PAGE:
By Peter J Hill
I met Shona at a climbing wall event for charity, organized by an online forum dedicated to rock climbing. I’d not really engaged with her online: she described herself as a “lurker”—someone who logged on and read what others were saying—although she rarely contributed herself. Apparently, she’d had an unpleasant experience being trolled on another forum. I felt that she was much too nice to deserve being trolled, and, when I met her face-to-face, I told her so. I also said that she didn’t come across as the “lurking” type. I remember how she giggled in response. She was enchanting.
Actually, she was more than enchanting. Shona was drop-dead gorgeous, the most attractive and the most exciting woman I’ve ever known. Like me, she was in her late twenties.
We got on really well together on that first climb, and we started climbing together regularly—on walls, on rocks, and on mountains in England, Wales, and even in Scotland. I guess I was simply smitten. Maybe that’s why I was prepared to go along with her when she took up free-climbing: climbing without the usual ropes and safety tackle. In truth, I had my reservations about the practice and, a little ironically perhaps, I’d always balked at the idea of engaging romantically with a free-climber. I’d been quite scathing about them. A climbing colleague once told me about the time he’d been asked to break the news of a female free-climber’s death to her mother. It was a gut-wrenching tale. My colleague was scathing too, and I recall his words exactly.
“Bloody crazy free-climber!”
Our relationship was progressing. I was barmy about her and convinced that this was a woman with whom I’d cheerfully spend the rest of my life. I decided to broach the subject, to propose, in fact. I just needed to find the ideal time and place.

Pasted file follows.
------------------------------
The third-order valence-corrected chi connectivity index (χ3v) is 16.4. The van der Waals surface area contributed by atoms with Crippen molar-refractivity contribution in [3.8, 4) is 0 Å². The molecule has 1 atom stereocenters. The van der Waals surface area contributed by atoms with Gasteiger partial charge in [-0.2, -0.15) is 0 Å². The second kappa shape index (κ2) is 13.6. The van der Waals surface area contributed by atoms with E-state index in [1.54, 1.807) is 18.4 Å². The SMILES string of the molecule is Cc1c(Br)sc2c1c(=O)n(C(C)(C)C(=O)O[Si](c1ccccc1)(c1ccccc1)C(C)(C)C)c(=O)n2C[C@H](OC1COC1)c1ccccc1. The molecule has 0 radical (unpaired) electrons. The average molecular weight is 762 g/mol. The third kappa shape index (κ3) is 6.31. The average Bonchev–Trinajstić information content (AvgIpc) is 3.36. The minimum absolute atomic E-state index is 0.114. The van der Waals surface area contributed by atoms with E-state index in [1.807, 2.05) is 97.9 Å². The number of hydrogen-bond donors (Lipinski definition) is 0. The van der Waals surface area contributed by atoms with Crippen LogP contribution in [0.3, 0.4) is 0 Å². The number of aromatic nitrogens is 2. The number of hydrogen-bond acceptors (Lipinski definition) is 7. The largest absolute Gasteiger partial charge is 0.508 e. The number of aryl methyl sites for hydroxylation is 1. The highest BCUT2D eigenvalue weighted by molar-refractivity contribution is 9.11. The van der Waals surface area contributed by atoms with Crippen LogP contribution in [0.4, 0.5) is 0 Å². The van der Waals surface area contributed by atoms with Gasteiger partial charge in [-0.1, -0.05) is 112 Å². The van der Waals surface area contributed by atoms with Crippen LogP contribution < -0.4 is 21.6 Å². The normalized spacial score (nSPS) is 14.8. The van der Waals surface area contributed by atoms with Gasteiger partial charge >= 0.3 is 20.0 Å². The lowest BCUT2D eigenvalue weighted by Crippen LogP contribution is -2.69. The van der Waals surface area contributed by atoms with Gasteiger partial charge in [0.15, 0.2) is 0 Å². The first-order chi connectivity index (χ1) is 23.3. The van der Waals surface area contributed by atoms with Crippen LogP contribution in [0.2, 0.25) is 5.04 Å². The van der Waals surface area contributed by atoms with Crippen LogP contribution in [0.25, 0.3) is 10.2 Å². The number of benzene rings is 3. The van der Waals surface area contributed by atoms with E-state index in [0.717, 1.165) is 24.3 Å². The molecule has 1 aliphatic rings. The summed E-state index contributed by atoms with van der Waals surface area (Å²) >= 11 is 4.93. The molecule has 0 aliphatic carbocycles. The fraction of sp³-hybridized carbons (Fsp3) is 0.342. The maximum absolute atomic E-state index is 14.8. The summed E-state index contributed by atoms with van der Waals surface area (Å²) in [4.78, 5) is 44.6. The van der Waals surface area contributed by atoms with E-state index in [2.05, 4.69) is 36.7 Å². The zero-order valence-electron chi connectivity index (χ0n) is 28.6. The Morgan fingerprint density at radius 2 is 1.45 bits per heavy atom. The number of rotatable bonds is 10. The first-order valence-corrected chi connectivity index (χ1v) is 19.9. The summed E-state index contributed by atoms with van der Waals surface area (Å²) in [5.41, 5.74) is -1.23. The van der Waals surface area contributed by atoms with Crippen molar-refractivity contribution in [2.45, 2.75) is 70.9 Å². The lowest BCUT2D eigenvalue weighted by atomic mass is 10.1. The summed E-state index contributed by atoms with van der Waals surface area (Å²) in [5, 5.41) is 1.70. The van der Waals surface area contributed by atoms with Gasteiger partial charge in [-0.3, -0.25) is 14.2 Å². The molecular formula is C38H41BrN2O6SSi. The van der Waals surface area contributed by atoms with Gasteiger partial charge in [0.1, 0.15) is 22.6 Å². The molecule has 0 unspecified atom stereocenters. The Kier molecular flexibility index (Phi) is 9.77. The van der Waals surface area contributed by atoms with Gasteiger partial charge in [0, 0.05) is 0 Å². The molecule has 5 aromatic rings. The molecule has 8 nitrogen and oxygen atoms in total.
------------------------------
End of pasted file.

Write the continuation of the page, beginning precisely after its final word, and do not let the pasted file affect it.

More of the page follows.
I’d worked my way to the top of the crag using a familiar and relatively safe route. I tried to get Shona to partner me on the climb. However, not for the first time, she was determined to solo free-climb a new and more challenging face. She’d checked it out, asked others about it, and decided it would be a piece of cake.
I got to the top before her and waited. I’d bought a ring and placed the little box on a rock close to the pinnacle. There was room there for us both to stand and look out over the surrounding hills and valleys. It was a sunny day, and surprisingly warm—even at that height—and the view was stunning. I felt it was a wonderfully romantic spot, and I was sure she’d accept.
I looked over the edge and could see Shona working skillfully and tirelessly towards me. She was an incredible climber. She grinned up at me as she wrapped her powerful fingers around a lump of smooth—but, as it turned out, not particularly securely embedded—slate.
She didn’t squeal. She simply dropped. I watched her descend, turning over gracefully, pirouetting around that same lump of smooth black slate, as she approached the valley floor almost three hundred feet below.
Even her fall was somehow impressive.
She was gone. I stepped back, and I kicked that little box—my future with Shona—into the abyss.
And I howled:
“Bloody crazy free-climber!”